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How can we design cities for women?

In 1999, officials in Vienna, Austria, asked residents of the city’s ninth district how often and why they used public transportation. “Most of the men filled out the questionnaire in less than five minutes,” says Ursula Bauer, one of the city administrators tasked with carrying out the survey. “But the women couldn’t stop writing.”

The majority of men reported using either a car or public transit twice a day — to go to work in the morning and come home at night. Women, on the other hand, used the city’s network of sidewalks, bus routes, subway lines and streetcars more frequently and for a myriad reasons.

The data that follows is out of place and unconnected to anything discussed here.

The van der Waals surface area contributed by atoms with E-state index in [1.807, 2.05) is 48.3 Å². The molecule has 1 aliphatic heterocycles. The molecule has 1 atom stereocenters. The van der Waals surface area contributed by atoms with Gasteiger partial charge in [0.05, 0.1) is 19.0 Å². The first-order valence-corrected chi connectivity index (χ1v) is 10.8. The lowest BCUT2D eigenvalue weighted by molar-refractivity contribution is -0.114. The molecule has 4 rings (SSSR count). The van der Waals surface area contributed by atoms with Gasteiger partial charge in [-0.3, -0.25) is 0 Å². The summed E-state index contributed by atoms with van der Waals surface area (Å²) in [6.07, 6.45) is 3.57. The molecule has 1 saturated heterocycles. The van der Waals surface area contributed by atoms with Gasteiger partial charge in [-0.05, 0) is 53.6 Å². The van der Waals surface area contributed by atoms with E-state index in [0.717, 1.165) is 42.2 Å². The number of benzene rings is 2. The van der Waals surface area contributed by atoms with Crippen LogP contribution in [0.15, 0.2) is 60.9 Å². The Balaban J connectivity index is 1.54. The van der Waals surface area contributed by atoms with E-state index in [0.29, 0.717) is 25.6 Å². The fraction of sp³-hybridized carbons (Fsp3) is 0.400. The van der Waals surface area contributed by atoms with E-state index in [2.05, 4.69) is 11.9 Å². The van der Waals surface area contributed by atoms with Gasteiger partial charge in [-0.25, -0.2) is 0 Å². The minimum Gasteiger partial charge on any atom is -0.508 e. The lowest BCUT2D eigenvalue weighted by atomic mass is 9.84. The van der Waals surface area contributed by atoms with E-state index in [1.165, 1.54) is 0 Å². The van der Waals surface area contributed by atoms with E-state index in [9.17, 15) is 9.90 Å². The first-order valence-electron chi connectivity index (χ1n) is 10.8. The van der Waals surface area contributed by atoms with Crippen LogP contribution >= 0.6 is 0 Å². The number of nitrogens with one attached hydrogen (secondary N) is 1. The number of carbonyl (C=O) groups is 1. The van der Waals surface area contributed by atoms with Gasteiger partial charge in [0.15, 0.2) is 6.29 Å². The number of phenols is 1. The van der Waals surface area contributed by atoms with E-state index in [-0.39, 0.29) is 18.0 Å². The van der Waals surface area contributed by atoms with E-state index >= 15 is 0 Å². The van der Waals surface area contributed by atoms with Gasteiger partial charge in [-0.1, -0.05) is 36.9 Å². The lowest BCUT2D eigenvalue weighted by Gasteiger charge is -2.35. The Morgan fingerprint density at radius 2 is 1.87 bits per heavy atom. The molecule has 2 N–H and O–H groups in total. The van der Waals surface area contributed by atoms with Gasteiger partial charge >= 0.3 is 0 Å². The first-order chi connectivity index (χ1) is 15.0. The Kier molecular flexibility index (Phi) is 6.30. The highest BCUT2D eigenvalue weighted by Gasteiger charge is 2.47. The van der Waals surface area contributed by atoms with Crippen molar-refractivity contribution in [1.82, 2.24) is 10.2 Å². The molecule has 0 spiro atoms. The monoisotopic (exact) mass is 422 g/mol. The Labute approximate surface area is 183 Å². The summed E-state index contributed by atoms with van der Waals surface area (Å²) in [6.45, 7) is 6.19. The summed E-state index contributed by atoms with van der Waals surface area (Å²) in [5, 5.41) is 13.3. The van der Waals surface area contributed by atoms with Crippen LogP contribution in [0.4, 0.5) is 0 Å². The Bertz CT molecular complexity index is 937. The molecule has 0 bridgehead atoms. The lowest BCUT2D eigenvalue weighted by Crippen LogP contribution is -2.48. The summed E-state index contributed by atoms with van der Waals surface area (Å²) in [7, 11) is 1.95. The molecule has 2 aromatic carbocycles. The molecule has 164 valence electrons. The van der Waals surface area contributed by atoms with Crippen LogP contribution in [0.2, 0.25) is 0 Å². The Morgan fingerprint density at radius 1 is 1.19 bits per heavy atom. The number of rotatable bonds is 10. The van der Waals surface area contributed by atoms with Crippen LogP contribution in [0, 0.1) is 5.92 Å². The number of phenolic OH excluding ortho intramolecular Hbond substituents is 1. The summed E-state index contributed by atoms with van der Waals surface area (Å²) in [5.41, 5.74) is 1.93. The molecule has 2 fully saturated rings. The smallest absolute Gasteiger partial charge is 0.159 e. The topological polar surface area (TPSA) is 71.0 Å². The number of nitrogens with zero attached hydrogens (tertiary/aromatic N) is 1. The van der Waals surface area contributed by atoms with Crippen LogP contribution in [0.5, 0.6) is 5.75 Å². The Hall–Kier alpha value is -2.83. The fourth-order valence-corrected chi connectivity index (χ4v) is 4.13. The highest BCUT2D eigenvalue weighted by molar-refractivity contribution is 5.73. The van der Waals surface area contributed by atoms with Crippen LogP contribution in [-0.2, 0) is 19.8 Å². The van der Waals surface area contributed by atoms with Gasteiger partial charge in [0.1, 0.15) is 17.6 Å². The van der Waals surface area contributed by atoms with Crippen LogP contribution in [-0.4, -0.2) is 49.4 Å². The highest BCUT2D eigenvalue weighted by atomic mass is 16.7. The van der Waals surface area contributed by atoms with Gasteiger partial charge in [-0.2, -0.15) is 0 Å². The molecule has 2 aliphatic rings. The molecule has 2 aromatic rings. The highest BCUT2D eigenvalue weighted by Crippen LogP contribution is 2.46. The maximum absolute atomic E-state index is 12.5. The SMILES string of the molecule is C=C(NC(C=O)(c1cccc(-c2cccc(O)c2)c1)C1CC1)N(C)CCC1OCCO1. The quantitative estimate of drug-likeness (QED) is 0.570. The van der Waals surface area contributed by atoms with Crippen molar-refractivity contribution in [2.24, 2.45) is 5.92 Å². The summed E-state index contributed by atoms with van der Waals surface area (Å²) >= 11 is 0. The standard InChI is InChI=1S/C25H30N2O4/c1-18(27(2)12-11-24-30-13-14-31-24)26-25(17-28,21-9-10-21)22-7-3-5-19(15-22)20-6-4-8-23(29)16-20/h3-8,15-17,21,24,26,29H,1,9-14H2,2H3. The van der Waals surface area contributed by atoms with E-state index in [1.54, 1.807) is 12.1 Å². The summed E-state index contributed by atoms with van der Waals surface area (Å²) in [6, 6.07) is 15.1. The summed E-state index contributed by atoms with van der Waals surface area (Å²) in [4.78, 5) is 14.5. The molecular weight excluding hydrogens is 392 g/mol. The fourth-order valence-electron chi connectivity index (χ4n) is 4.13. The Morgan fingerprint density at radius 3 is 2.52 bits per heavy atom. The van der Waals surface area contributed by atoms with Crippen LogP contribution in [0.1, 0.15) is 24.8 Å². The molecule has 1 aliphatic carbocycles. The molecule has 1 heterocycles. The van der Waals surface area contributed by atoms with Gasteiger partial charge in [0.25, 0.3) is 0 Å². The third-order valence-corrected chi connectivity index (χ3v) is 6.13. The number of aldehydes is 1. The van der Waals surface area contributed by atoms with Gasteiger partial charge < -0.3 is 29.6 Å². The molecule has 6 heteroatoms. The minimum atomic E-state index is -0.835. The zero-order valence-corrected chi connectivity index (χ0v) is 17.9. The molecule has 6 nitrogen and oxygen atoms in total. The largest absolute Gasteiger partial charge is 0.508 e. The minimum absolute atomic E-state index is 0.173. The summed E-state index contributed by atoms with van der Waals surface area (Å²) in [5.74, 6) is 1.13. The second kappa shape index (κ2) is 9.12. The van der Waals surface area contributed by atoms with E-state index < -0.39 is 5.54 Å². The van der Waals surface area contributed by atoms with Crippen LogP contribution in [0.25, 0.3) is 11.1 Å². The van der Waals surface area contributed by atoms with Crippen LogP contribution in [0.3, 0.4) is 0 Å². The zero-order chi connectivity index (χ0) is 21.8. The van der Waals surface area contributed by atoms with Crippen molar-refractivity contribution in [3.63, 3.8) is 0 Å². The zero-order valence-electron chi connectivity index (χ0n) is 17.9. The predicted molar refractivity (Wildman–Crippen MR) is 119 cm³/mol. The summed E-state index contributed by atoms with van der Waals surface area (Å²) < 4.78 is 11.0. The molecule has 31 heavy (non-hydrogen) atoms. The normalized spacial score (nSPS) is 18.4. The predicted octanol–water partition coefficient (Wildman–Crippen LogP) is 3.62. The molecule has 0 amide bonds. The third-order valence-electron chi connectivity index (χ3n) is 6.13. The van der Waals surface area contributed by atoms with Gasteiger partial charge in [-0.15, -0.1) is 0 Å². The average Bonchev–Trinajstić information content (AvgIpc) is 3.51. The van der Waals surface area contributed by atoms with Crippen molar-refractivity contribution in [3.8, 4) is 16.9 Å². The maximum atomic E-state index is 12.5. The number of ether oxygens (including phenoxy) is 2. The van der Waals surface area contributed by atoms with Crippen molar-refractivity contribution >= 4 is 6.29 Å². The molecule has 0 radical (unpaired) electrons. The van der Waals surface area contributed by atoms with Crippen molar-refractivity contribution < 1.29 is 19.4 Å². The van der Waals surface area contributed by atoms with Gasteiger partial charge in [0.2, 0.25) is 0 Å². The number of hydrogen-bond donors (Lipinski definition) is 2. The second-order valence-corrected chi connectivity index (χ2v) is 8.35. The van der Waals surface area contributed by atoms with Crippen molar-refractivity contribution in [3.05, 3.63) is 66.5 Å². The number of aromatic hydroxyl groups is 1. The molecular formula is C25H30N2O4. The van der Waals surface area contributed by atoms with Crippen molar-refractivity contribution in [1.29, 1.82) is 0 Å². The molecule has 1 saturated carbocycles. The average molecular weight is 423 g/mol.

“The women had a much more varied pattern of movement,” Bauer recalls. “They were writing things like, ‘I take my kids to the doctor some mornings, then bring them to school before I go to work. Later, I help my mother buy groceries and bring my kids home on the metro.'”

Women used public transit more often and made more trips on foot than men. They were also more likely to split their time between work and family commitments like taking care of children and elderly parents. Recognizing this, city planners drafted a plan to improve pedestrian mobility and access to public transit.